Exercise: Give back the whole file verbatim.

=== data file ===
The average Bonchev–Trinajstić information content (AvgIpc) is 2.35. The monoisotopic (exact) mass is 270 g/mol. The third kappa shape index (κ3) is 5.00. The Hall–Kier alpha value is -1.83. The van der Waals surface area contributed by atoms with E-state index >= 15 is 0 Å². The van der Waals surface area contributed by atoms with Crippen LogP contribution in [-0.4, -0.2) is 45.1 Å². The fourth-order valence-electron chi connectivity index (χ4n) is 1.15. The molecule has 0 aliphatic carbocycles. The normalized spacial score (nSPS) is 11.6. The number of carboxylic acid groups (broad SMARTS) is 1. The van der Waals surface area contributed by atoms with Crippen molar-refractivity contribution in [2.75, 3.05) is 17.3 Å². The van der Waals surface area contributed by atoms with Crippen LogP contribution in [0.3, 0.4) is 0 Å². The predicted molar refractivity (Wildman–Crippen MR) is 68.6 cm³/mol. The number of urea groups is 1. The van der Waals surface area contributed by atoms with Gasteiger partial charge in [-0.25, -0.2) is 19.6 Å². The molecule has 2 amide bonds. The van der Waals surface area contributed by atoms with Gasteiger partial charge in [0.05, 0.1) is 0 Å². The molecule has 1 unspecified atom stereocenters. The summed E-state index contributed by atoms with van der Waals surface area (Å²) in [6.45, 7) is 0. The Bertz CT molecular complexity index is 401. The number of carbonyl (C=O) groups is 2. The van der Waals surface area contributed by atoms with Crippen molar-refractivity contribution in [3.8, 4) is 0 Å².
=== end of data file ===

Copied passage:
The average Bonchev–Trinajstić information content (AvgIpc) is 2.35. The monoisotopic (exact) mass is 270 g/mol. The third kappa shape index (κ3) is 5.00. The Hall–Kier alpha value is -1.83. The van der Waals surface area contributed by atoms with E-state index >= 15 is 0 Å². The van der Waals surface area contributed by atoms with Crippen LogP contribution in [-0.4, -0.2) is 45.1 Å². The fourth-order valence-electron chi connectivity index (χ4n) is 1.15. The molecule has 0 aliphatic carbocycles. The normalized spacial score (nSPS) is 11.6. The number of carboxylic acid groups (broad SMARTS) is 1. The van der Waals surface area contributed by atoms with Crippen molar-refractivity contribution in [2.75, 3.05) is 17.3 Å². The van der Waals surface area contributed by atoms with Crippen LogP contribution in [0.3, 0.4) is 0 Å². The predicted molar refractivity (Wildman–Crippen MR) is 68.6 cm³/mol. The number of urea groups is 1. The van der Waals surface area contributed by atoms with Gasteiger partial charge in [-0.25, -0.2) is 19.6 Å². The molecule has 2 amide bonds. The van der Waals surface area contributed by atoms with Gasteiger partial charge in [0.05, 0.1) is 0 Å². The molecule has 1 unspecified atom stereocenters. The summed E-state index contributed by atoms with van der Waals surface area (Å²) in [6.45, 7) is 0. The Bertz CT molecular complexity index is 401. The number of carbonyl (C=O) groups is 2. The van der Waals surface area contributed by atoms with Crippen molar-refractivity contribution in [3.8, 4) is 0 Å².